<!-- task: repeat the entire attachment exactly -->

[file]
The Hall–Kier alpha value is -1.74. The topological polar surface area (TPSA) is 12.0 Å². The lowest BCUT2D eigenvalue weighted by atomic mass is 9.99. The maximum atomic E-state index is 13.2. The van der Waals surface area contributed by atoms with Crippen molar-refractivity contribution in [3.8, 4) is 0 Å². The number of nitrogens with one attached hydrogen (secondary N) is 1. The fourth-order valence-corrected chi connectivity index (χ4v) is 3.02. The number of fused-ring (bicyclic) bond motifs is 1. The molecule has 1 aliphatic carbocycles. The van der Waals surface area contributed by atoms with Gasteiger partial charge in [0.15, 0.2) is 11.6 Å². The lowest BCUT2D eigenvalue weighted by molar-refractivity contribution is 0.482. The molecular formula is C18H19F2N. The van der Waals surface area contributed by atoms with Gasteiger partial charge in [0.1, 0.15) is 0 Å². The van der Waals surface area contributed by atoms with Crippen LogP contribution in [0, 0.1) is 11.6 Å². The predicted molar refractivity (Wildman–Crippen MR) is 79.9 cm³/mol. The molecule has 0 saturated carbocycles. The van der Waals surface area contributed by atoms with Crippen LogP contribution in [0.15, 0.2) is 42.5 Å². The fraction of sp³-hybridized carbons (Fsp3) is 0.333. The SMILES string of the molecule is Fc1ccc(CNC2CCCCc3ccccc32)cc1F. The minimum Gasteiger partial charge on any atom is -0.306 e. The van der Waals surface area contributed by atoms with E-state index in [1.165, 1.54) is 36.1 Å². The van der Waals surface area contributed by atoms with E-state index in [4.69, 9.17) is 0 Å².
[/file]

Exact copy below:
The Hall–Kier alpha value is -1.74. The topological polar surface area (TPSA) is 12.0 Å². The lowest BCUT2D eigenvalue weighted by atomic mass is 9.99. The maximum atomic E-state index is 13.2. The van der Waals surface area contributed by atoms with Crippen molar-refractivity contribution in [3.8, 4) is 0 Å². The number of nitrogens with one attached hydrogen (secondary N) is 1. The fourth-order valence-corrected chi connectivity index (χ4v) is 3.02. The number of fused-ring (bicyclic) bond motifs is 1. The molecule has 1 aliphatic carbocycles. The van der Waals surface area contributed by atoms with Gasteiger partial charge in [0.15, 0.2) is 11.6 Å². The lowest BCUT2D eigenvalue weighted by molar-refractivity contribution is 0.482. The molecular formula is C18H19F2N. The van der Waals surface area contributed by atoms with Gasteiger partial charge in [0.1, 0.15) is 0 Å². The van der Waals surface area contributed by atoms with Crippen LogP contribution in [0, 0.1) is 11.6 Å². The predicted molar refractivity (Wildman–Crippen MR) is 79.9 cm³/mol. The molecule has 0 saturated carbocycles. The van der Waals surface area contributed by atoms with Crippen LogP contribution in [0.15, 0.2) is 42.5 Å². The fraction of sp³-hybridized carbons (Fsp3) is 0.333. The SMILES string of the molecule is Fc1ccc(CNC2CCCCc3ccccc32)cc1F. The minimum Gasteiger partial charge on any atom is -0.306 e. The van der Waals surface area contributed by atoms with E-state index in [1.165, 1.54) is 36.1 Å². The van der Waals surface area contributed by atoms with E-state index in [4.69, 9.17) is 0 Å².